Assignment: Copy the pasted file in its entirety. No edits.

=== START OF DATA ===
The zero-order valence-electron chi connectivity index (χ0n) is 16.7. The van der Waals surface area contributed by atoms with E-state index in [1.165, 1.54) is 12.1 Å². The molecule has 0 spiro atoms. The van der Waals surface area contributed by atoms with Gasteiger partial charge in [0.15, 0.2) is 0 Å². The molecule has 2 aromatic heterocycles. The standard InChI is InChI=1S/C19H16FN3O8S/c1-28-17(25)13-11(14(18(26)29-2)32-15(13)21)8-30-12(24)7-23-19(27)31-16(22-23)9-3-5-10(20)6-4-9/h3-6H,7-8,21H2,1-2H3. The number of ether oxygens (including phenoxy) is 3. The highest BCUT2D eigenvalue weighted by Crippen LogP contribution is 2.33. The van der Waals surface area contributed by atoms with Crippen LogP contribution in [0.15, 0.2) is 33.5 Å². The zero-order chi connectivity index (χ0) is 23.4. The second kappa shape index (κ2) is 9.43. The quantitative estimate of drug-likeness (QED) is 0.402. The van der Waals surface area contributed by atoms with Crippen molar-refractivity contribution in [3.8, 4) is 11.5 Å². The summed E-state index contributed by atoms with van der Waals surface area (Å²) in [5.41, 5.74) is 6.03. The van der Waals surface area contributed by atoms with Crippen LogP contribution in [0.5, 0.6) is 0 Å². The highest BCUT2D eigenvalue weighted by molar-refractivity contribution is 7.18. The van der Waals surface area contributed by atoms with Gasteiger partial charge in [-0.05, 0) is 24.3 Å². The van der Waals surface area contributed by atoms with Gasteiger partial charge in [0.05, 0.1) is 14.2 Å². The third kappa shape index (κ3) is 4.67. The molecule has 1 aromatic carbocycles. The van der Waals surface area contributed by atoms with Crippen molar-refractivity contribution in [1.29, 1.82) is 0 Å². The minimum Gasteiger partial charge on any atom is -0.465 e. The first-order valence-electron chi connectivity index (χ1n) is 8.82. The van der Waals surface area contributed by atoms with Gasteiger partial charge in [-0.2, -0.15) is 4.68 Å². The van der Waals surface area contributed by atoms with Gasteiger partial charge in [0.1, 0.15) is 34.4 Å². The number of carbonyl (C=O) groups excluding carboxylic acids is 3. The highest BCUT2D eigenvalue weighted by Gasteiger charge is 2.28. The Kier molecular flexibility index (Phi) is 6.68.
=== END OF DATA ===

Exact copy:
The zero-order valence-electron chi connectivity index (χ0n) is 16.7. The van der Waals surface area contributed by atoms with E-state index in [1.165, 1.54) is 12.1 Å². The molecule has 0 spiro atoms. The van der Waals surface area contributed by atoms with Gasteiger partial charge in [0.15, 0.2) is 0 Å². The molecule has 2 aromatic heterocycles. The standard InChI is InChI=1S/C19H16FN3O8S/c1-28-17(25)13-11(14(18(26)29-2)32-15(13)21)8-30-12(24)7-23-19(27)31-16(22-23)9-3-5-10(20)6-4-9/h3-6H,7-8,21H2,1-2H3. The number of ether oxygens (including phenoxy) is 3. The highest BCUT2D eigenvalue weighted by Crippen LogP contribution is 2.33. The van der Waals surface area contributed by atoms with Crippen LogP contribution in [0.15, 0.2) is 33.5 Å². The zero-order chi connectivity index (χ0) is 23.4. The second kappa shape index (κ2) is 9.43. The quantitative estimate of drug-likeness (QED) is 0.402. The van der Waals surface area contributed by atoms with Crippen molar-refractivity contribution in [3.8, 4) is 11.5 Å². The summed E-state index contributed by atoms with van der Waals surface area (Å²) in [5.41, 5.74) is 6.03. The van der Waals surface area contributed by atoms with Crippen LogP contribution in [0.5, 0.6) is 0 Å². The highest BCUT2D eigenvalue weighted by molar-refractivity contribution is 7.18. The van der Waals surface area contributed by atoms with Gasteiger partial charge in [-0.05, 0) is 24.3 Å². The van der Waals surface area contributed by atoms with Gasteiger partial charge in [0.05, 0.1) is 14.2 Å². The third kappa shape index (κ3) is 4.67. The molecule has 1 aromatic carbocycles. The van der Waals surface area contributed by atoms with Crippen molar-refractivity contribution in [1.29, 1.82) is 0 Å². The minimum Gasteiger partial charge on any atom is -0.465 e. The first-order valence-electron chi connectivity index (χ1n) is 8.82. The van der Waals surface area contributed by atoms with Gasteiger partial charge in [-0.2, -0.15) is 4.68 Å². The van der Waals surface area contributed by atoms with Gasteiger partial charge in [0.1, 0.15) is 34.4 Å². The number of carbonyl (C=O) groups excluding carboxylic acids is 3. The highest BCUT2D eigenvalue weighted by Gasteiger charge is 2.28. The Kier molecular flexibility index (Phi) is 6.68.